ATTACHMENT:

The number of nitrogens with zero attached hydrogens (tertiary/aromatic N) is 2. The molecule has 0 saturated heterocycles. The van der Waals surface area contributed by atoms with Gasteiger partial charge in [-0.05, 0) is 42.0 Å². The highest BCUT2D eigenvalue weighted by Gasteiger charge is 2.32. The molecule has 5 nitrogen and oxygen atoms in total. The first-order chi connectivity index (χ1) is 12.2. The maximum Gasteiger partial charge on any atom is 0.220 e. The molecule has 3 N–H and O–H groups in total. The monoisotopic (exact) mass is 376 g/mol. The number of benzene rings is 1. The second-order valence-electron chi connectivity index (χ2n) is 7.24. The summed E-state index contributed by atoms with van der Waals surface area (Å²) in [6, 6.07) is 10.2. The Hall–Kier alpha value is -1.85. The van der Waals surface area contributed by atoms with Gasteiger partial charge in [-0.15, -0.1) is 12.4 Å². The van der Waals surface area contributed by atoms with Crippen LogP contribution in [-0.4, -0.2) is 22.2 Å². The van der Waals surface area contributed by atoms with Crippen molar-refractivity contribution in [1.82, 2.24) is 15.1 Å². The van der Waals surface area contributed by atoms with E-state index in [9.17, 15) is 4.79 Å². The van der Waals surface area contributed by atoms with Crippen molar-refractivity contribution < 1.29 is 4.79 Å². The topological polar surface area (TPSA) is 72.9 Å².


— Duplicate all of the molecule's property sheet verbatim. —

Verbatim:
The number of nitrogens with zero attached hydrogens (tertiary/aromatic N) is 2. The molecule has 0 saturated heterocycles. The van der Waals surface area contributed by atoms with Gasteiger partial charge in [-0.05, 0) is 42.0 Å². The highest BCUT2D eigenvalue weighted by Gasteiger charge is 2.32. The molecule has 5 nitrogen and oxygen atoms in total. The first-order chi connectivity index (χ1) is 12.2. The maximum Gasteiger partial charge on any atom is 0.220 e. The molecule has 3 N–H and O–H groups in total. The monoisotopic (exact) mass is 376 g/mol. The number of benzene rings is 1. The second-order valence-electron chi connectivity index (χ2n) is 7.24. The summed E-state index contributed by atoms with van der Waals surface area (Å²) in [6, 6.07) is 10.2. The Hall–Kier alpha value is -1.85. The van der Waals surface area contributed by atoms with Gasteiger partial charge in [-0.15, -0.1) is 12.4 Å². The van der Waals surface area contributed by atoms with Crippen LogP contribution in [-0.4, -0.2) is 22.2 Å². The van der Waals surface area contributed by atoms with Crippen molar-refractivity contribution in [1.82, 2.24) is 15.1 Å². The van der Waals surface area contributed by atoms with E-state index in [9.17, 15) is 4.79 Å². The van der Waals surface area contributed by atoms with Crippen molar-refractivity contribution < 1.29 is 4.79 Å². The topological polar surface area (TPSA) is 72.9 Å².